2. Why take apart the core? The Blazers' greatest strength these last two years has been their cohesive starting five. They've been at their best when Batum has shined next to LaMarcus Aldridge, Wesley Matthews, Damian Lillard and Robin Lopez. Shouldn't your priority be to retain that group? Re-sign Aldridge, sign Matthews and get him healthy, keep RoLo as well and roll it back? Doesn't shopping Batum send the opposite message? What's Aldridge gonna think when he sees rumors like this?

When you start shopping a guy who's been a steady presence for seven years, that's a bad sign for the stability of your franchise. What do you think - am I overthinking that a little? Or is there another angle here that I'm not considering? Stumped here.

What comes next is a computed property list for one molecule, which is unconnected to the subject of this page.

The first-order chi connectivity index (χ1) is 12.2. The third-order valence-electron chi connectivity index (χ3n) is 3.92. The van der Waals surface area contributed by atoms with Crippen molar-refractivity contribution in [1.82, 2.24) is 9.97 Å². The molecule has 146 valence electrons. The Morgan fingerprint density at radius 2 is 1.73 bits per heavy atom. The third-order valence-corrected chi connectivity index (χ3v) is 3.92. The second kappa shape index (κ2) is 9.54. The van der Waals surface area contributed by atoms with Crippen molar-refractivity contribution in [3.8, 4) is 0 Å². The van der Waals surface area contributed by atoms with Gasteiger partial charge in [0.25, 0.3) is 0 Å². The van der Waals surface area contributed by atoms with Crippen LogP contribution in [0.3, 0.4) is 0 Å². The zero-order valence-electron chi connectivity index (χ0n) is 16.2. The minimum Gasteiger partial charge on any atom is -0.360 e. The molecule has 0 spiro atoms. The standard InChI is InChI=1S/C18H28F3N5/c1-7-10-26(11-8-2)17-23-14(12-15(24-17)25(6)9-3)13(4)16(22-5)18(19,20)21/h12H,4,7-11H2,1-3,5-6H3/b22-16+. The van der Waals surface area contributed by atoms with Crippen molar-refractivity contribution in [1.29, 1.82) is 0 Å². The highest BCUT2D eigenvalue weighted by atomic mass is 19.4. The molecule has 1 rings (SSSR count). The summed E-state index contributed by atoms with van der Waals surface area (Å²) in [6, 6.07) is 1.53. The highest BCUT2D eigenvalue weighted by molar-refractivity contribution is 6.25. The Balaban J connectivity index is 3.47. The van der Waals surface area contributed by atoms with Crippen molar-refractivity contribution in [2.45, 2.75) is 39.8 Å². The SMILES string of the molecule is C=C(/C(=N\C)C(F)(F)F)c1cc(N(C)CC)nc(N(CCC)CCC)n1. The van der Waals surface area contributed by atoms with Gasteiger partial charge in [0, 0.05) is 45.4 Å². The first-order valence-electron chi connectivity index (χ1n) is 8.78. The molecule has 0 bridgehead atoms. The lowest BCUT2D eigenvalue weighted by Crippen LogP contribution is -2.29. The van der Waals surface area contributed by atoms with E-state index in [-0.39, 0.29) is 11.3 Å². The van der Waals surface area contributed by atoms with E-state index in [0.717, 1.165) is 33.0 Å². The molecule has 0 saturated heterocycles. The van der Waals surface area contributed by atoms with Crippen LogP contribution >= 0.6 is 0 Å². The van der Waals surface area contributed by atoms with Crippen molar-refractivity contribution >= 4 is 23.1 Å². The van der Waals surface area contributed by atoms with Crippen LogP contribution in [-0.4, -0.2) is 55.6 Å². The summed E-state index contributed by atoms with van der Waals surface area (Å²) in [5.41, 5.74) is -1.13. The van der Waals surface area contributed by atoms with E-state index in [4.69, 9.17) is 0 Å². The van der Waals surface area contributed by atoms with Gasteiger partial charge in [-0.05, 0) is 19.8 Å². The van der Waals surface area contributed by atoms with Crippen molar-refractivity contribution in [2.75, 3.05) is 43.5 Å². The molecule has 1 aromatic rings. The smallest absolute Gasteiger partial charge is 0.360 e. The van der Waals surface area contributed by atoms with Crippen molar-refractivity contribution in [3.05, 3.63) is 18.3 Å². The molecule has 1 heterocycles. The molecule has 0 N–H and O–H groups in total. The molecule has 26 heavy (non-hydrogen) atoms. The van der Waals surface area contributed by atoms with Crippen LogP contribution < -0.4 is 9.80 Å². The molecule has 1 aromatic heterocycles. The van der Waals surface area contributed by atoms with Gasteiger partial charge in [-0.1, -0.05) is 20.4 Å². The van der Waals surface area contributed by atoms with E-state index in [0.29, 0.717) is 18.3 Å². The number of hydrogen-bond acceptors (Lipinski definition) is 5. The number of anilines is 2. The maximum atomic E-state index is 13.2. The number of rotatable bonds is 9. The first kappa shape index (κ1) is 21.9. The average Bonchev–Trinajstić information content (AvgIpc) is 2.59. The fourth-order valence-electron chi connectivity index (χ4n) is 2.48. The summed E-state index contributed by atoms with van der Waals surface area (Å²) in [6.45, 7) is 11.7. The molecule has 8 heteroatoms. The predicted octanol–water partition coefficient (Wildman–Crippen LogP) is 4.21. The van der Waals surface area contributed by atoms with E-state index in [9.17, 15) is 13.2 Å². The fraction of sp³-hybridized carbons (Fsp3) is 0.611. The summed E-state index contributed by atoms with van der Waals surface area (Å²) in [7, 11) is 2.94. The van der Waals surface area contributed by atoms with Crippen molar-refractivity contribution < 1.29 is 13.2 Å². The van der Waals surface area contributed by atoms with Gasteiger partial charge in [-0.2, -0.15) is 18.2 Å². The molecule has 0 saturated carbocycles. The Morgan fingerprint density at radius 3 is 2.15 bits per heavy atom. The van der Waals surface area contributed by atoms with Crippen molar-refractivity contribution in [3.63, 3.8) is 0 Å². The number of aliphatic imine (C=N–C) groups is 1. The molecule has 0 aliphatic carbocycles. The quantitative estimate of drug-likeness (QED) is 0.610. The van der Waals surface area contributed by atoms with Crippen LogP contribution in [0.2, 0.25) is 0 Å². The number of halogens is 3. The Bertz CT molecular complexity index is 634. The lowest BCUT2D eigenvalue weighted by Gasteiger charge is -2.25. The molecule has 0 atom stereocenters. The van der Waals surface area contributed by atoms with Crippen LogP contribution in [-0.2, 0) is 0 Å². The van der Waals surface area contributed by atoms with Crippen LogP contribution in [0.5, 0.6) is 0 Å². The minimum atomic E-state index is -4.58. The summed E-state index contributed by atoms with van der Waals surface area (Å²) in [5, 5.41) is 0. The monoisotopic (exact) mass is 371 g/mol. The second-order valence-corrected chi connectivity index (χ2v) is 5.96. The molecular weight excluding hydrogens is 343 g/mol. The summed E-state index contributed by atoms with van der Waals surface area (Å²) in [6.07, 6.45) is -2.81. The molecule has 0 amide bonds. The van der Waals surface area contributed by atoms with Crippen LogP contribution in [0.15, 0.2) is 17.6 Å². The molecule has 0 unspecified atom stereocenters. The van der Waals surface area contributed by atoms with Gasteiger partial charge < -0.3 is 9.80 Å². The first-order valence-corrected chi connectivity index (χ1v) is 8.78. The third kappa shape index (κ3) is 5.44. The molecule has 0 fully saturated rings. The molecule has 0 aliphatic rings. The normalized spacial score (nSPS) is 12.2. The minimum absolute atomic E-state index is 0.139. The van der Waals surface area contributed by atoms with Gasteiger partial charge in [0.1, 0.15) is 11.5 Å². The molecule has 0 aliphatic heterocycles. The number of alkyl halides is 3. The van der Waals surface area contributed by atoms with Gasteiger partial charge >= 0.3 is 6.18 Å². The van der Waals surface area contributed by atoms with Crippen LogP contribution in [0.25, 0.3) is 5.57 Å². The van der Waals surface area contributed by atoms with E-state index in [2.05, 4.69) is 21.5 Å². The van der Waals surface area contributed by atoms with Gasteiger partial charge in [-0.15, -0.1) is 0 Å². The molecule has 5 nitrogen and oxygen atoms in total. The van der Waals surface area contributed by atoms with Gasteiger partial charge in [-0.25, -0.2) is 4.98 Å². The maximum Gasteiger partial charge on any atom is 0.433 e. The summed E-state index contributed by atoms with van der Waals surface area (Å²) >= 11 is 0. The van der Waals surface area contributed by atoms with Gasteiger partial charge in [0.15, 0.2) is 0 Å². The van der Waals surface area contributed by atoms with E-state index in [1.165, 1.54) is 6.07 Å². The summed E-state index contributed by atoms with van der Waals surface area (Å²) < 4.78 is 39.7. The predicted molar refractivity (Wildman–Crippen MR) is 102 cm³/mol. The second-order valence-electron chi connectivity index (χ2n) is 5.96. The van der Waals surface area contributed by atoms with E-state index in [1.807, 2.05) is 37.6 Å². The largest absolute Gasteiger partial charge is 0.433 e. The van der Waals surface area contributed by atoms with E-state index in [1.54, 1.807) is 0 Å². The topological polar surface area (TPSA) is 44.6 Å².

WILLY: Emergency powwow! Do we huddle under blankets with flashlights? Can we get code names and talk on walkie talkies? Maybe we can pretend to be different members of the Goonies. I call Data. I haven't even read the rest of your email but I'm already in, 110 percent.

[reading]

Oh, wow, that is worrisome. You're certainly right that this isn't an opportune time as Batum's value is lower than it's been in years. But if I had to play devil's advocate, I think the "trade Batum" wave has a couple of undercurrents.

First and foremost, the dude had a bad year. There's just no way around that. How much was Batum's season worth? $5 million? Maybe $7 million? Anytime a player produces well short of their salary it makes sense to reevaluate things. At the same time, the context around Batum has changed in subtle ways.

Portland hasn't been this close to championship contention since the early 2000s. There's a feeling that the Blazers just need to get over the hump. In that kind of context, any disappointment becomes magnified and the sense of urgency grows.